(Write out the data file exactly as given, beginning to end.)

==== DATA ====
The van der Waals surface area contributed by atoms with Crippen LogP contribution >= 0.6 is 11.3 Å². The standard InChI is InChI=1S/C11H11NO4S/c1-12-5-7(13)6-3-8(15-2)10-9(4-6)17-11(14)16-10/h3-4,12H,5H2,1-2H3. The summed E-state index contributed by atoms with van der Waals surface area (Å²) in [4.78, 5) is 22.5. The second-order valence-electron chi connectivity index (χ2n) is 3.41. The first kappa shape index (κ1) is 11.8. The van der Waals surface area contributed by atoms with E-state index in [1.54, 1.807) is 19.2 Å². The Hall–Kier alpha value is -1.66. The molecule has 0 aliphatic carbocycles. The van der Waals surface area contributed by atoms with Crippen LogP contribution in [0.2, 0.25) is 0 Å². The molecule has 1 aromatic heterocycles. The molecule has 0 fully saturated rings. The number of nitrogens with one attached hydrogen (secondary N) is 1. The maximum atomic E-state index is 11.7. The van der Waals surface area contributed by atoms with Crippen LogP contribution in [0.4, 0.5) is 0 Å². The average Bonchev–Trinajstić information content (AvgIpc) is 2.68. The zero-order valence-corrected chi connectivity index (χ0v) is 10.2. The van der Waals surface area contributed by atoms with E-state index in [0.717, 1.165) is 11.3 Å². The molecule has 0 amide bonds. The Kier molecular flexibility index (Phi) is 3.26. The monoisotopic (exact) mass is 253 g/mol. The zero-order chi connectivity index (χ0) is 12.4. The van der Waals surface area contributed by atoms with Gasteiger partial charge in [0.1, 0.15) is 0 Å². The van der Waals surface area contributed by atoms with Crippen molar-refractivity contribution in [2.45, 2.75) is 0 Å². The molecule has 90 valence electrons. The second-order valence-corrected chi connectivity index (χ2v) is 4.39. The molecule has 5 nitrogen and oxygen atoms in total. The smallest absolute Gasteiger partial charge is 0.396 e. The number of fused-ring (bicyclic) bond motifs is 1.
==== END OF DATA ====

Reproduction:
The van der Waals surface area contributed by atoms with Crippen LogP contribution >= 0.6 is 11.3 Å². The standard InChI is InChI=1S/C11H11NO4S/c1-12-5-7(13)6-3-8(15-2)10-9(4-6)17-11(14)16-10/h3-4,12H,5H2,1-2H3. The summed E-state index contributed by atoms with van der Waals surface area (Å²) in [4.78, 5) is 22.5. The second-order valence-electron chi connectivity index (χ2n) is 3.41. The first kappa shape index (κ1) is 11.8. The van der Waals surface area contributed by atoms with E-state index in [1.54, 1.807) is 19.2 Å². The Hall–Kier alpha value is -1.66. The molecule has 0 aliphatic carbocycles. The van der Waals surface area contributed by atoms with Crippen LogP contribution in [0.2, 0.25) is 0 Å². The molecule has 1 aromatic heterocycles. The molecule has 0 fully saturated rings. The number of nitrogens with one attached hydrogen (secondary N) is 1. The maximum atomic E-state index is 11.7. The van der Waals surface area contributed by atoms with Crippen LogP contribution in [0.4, 0.5) is 0 Å². The average Bonchev–Trinajstić information content (AvgIpc) is 2.68. The zero-order valence-corrected chi connectivity index (χ0v) is 10.2. The van der Waals surface area contributed by atoms with E-state index in [0.717, 1.165) is 11.3 Å². The molecule has 0 amide bonds. The Kier molecular flexibility index (Phi) is 3.26. The monoisotopic (exact) mass is 253 g/mol. The zero-order chi connectivity index (χ0) is 12.4. The van der Waals surface area contributed by atoms with Gasteiger partial charge in [0.1, 0.15) is 0 Å². The van der Waals surface area contributed by atoms with Crippen molar-refractivity contribution in [2.45, 2.75) is 0 Å². The molecule has 90 valence electrons. The second-order valence-corrected chi connectivity index (χ2v) is 4.39. The molecule has 5 nitrogen and oxygen atoms in total. The smallest absolute Gasteiger partial charge is 0.396 e. The number of fused-ring (bicyclic) bond motifs is 1.